Major retailers in New York, in areas of New England, and on the West Coast are limiting purchases of flour, rice, and cooking oil as demand outstrips supply. There are also anecdotal reports that some consumers are hoarding grain stocks.
At a Costco Warehouse in Mountain View, Calif., yesterday, shoppers grew frustrated and occasionally uttered expletives as they searched in vain for the large sacks of rice they usually buy.
Â Costco members were being allowed to buy only one bag. Moments earlier, a clerk dropped two sacks back on the stack after taking them from another customer who tried to exceed the one-bag cap.
âDue to the limited availability of rice, we are limiting rice purchases based on your prior purchasing history,â a sign above the dwindling supply said.
An employee at the Queens said there were no restrictions on rice buying, but limits were being imposed on purchases of oil and flour.store in
Spiking food prices have led to Haiti, Indonesia, and several African nations. India recently banned export of all but the highest quality rice, and Vietnam blocked the signing of new contract for foreign rice sales.in recent weeks in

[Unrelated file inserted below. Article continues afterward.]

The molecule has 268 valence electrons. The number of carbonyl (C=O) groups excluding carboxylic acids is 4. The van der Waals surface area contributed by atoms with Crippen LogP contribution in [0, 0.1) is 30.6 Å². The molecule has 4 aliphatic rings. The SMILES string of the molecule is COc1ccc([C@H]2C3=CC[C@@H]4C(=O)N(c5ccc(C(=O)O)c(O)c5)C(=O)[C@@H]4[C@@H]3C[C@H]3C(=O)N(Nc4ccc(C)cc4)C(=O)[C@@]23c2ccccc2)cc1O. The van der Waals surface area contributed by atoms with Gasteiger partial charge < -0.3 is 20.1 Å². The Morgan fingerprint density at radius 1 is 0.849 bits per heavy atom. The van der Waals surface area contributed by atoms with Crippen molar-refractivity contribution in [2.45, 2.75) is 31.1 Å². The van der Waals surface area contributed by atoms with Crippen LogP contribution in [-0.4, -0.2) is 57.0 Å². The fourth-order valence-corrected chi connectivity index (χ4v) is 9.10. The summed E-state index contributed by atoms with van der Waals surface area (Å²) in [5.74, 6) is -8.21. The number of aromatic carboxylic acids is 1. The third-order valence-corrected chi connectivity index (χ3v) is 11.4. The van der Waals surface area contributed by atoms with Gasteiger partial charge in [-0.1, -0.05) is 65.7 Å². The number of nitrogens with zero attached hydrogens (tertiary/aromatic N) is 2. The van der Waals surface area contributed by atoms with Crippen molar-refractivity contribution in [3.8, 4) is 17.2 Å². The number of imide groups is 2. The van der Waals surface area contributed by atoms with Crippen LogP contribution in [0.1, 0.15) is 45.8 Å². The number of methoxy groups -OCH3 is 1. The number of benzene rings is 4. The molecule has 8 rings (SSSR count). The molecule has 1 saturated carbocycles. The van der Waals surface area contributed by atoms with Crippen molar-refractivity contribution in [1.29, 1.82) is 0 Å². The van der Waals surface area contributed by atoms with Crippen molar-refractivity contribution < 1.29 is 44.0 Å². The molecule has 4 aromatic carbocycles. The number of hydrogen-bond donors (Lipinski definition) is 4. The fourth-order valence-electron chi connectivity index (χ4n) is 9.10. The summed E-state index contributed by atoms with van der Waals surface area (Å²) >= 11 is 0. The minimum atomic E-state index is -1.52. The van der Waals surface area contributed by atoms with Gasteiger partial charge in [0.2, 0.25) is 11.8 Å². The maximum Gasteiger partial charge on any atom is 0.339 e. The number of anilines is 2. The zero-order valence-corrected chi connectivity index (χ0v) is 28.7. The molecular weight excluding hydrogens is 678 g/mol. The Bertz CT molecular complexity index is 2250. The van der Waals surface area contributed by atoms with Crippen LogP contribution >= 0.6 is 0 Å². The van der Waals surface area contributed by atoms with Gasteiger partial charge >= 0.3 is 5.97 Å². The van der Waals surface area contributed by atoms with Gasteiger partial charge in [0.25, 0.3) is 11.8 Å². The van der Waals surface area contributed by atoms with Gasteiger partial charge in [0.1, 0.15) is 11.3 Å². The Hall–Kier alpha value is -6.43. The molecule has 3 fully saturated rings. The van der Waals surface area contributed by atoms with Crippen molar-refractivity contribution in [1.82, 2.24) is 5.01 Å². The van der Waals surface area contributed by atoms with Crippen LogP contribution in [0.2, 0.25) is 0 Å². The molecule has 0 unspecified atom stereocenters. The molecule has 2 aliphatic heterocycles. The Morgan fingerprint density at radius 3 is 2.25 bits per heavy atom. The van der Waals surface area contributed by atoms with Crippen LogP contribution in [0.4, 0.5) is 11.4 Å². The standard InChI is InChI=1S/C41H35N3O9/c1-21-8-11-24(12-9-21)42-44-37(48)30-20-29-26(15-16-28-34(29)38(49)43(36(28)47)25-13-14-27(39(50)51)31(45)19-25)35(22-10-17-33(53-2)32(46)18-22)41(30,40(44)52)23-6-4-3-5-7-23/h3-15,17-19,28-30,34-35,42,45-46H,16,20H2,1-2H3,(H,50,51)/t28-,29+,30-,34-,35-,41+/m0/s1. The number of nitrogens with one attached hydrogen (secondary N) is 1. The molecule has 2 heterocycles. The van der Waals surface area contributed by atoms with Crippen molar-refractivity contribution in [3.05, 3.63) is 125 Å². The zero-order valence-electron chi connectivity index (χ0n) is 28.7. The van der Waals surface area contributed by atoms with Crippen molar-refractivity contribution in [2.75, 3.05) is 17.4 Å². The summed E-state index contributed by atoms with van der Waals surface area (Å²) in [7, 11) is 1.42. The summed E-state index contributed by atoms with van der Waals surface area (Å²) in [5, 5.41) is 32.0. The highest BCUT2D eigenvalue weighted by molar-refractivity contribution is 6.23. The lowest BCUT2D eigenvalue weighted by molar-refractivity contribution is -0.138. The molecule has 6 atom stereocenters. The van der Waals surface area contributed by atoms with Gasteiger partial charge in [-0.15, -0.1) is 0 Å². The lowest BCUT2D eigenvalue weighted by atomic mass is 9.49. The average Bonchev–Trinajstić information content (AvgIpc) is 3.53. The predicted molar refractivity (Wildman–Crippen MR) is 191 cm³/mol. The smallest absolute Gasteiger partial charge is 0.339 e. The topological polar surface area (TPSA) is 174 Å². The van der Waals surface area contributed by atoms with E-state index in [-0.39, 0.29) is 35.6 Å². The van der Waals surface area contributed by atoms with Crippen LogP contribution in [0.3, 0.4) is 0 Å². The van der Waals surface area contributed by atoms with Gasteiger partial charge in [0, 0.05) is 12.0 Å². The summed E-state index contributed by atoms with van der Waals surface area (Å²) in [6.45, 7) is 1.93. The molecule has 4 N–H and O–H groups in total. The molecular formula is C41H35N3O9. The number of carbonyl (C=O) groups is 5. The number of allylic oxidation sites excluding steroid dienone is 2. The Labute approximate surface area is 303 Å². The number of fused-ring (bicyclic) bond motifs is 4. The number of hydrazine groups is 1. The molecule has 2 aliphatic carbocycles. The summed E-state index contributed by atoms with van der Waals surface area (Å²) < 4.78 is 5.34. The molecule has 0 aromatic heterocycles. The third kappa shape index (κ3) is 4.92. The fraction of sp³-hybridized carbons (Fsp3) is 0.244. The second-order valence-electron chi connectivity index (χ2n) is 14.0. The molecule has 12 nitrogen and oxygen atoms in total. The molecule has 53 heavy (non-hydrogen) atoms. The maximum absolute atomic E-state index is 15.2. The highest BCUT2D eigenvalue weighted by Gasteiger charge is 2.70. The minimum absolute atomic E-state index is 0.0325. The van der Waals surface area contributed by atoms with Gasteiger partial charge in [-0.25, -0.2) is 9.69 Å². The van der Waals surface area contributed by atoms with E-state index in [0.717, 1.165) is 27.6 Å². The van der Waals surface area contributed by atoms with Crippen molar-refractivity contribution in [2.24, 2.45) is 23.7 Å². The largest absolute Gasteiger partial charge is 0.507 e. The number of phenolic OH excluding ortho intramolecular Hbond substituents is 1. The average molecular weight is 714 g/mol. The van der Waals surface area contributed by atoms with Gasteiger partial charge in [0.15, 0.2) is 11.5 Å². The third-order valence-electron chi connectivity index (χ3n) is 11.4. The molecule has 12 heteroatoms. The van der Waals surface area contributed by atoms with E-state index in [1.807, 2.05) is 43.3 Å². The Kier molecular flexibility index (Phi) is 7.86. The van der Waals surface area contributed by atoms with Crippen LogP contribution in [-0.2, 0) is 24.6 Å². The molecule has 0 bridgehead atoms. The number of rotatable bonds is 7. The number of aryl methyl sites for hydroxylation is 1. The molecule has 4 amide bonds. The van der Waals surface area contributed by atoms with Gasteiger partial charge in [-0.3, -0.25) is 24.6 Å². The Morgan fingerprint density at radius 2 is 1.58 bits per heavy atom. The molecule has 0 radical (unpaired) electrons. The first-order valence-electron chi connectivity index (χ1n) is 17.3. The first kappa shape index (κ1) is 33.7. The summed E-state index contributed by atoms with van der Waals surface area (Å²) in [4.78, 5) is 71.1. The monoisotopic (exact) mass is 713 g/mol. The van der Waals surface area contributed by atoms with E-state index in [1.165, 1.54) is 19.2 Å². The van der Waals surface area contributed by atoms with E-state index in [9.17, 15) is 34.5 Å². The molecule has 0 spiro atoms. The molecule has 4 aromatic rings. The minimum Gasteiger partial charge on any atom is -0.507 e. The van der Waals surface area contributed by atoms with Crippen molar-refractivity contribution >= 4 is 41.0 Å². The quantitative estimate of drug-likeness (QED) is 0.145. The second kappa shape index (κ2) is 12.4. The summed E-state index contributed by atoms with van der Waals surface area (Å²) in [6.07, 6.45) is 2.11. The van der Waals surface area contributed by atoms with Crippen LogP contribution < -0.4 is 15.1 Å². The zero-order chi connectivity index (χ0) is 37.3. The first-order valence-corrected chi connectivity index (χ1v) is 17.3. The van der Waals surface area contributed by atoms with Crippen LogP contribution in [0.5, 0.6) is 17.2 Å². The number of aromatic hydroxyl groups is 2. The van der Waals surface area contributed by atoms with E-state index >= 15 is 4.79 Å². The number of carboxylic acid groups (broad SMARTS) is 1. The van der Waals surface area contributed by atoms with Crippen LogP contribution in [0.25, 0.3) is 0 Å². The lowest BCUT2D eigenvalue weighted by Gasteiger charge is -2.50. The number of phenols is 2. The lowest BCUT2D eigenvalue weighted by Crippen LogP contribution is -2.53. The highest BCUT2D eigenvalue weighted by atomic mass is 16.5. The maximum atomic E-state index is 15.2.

photo by bocavermelha-l.b. http://flickr.com/people/bocavermelha/
There have been so many stories about worldwide shortages that it encourages people to stock up. What most people donât realize is that supply chains have changed, so inventories are very short.Â
Spot shortages seemed to be most frequent in the Northeast and all the way along the West Coast.
The US has not cut off wheat exports.Â WHY?
Ben Visbeek, Amsterdan (a favourite of mine) http://flickr.com/photos/visbeek/
Australia's 6 year drought is taking it's toll.
AustralianÂ Deniliquin mill, the largest rice mill in the Southern Hemisphere, once processed enough grain to meet the needs of 20 million people around the world. But six long years of drought have taken a toll, reducing Australiaâs rice crop by 98 percent and leading to the mothballing of the mill last December.Â Drought has already spurred significant changes in Australiaâs agricultural heartland. Some farmers are abandoning rice, which requires large amounts of water, to plant less water-intensive crops like wheat
References:Â NY SunÂ